Archive for March, 2008


Monday, March 31st, 2008

My friend Eric Parker has been emailing and calling everyone he knows.

His son Ari got into Harvard (as well as Dartmouth, Brown, Columbia, Cornell, and about 10 other schools).

That’s Ari on the left. He’s a good kid and jams on the Sax with his Dad and my brother when they perform in Nyack.

Eric could not be prouder.

Congratulations Eric….

and, oh yeah, congratulations Ari.

New Template – Very techy

Monday, March 31st, 2008

Way too techy – don’t read if you are looking for cats. I put some pictures of Gracie on the cat blog. (Hover over the “other sites” link above and click on the cat blog.)

Damn – it’s not working in IE – I have to try to fix it.

I wrote a simple javascript an css menu at work for one of my projects and I applied it to some of my blogs. You can see it by hovering over the menu links under the heading above. It drops down a bunch of links and makes the blog more readable in that there is no longer any right hand column.

The webring code is screwy, but I am going to drop the webring. It was a good idea, but the coders at webring put a DIV aroundd the code that screws up any css based design.

I am going to start up my technical blog again, but I am not going to do it with posts. I will just hand craft topics when I get around to it. I can’t keep up with the blogs that I have.

Earth Hour and My Wood Stove

Saturday, March 29th, 2008

March 29, 2008 during Earth Hour, I turned off all the lights and just watched the old Jotul #6 burning a couple of logs. Here’s a YouTube video of the fire. It was nice.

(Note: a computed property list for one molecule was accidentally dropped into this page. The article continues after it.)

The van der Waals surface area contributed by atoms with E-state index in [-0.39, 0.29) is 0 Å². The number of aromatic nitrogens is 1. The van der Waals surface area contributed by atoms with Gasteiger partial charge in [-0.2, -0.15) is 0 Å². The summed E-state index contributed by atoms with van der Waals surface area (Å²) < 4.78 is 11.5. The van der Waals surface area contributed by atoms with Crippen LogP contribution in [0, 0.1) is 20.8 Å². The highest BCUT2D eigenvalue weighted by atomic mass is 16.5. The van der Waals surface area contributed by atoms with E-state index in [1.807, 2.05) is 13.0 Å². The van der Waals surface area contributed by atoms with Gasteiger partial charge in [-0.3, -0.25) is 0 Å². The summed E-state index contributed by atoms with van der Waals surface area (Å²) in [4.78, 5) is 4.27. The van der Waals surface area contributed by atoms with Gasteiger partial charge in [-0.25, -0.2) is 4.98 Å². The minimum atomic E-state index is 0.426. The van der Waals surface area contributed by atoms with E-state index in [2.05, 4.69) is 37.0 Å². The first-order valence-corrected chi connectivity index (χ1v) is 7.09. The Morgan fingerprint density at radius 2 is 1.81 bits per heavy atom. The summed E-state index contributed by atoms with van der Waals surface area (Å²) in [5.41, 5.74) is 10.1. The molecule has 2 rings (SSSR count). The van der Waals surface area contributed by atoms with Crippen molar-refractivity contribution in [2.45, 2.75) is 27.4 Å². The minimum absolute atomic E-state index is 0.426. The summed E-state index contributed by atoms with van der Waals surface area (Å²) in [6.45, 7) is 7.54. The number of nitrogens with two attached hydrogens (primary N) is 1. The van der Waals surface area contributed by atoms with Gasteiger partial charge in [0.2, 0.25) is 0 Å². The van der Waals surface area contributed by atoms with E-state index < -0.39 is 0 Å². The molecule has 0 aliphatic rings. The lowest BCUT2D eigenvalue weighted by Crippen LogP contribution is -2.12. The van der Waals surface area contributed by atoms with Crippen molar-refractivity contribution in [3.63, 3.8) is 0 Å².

Rudy Rucker on POD Publishing

Friday, March 28th, 2008

I have always thought that publishing your own book was a last resort. I have never gone the final mile to POD and self publishing on any of my collections because it would be admitting defeat. I felt that finding an audience without the distribution channels of a large publishing house would be impossible and I would never sell more than a few dozen books.

I may be wrong about POD (publish on demand).

I regularly read Rudy Rucker’s blog and I think of him as one the writers on my Top Ten Science Fiction Writers list that I have yet to compile. It turns out that his Wares books are doing well and he can get them reprinted at a big house, his other books are more problematic. This is downright silly. He is a good writer and an excellent read. I have half a dozen books of his on my shelves and I have even paid for some his stories and lectures on tape.

It seems outrageous that Rudy Rucker would have to go the POD route, but Rudy writes:

“I’ve been thinking about options for making some of my out of print novels available again. There’s still some hope I can get a mainstream publisher to reissue the four books in my Ware series, but my other out of print books are more problematic. I’m thinking of Spacetime Donuts and The Sex Sphere in particular, and maybe eventually The Secret of Life, which is available only in ebook form.”

The blog entry lists many of his options eBooks, LuLu, Lighting Source and Amazon BookSurge and Kindle. It would be cool if could get Rudy to let them handle some of his books. J has published his books on Kindle and using Lighting Source and probably LuLu. Tyree pushes the SamsDot books relentlessly at the conventions and the editors at SamsDot are all just plain nice people. (I lurk on their discussion board.)

If Rudy Rucker can’t get his books, and he has a name, then what chance is there for the rest of us. It looks like POD is not the last resort that I thought it was, but perhaps the only resort, even if you are writing Pro quality stuff.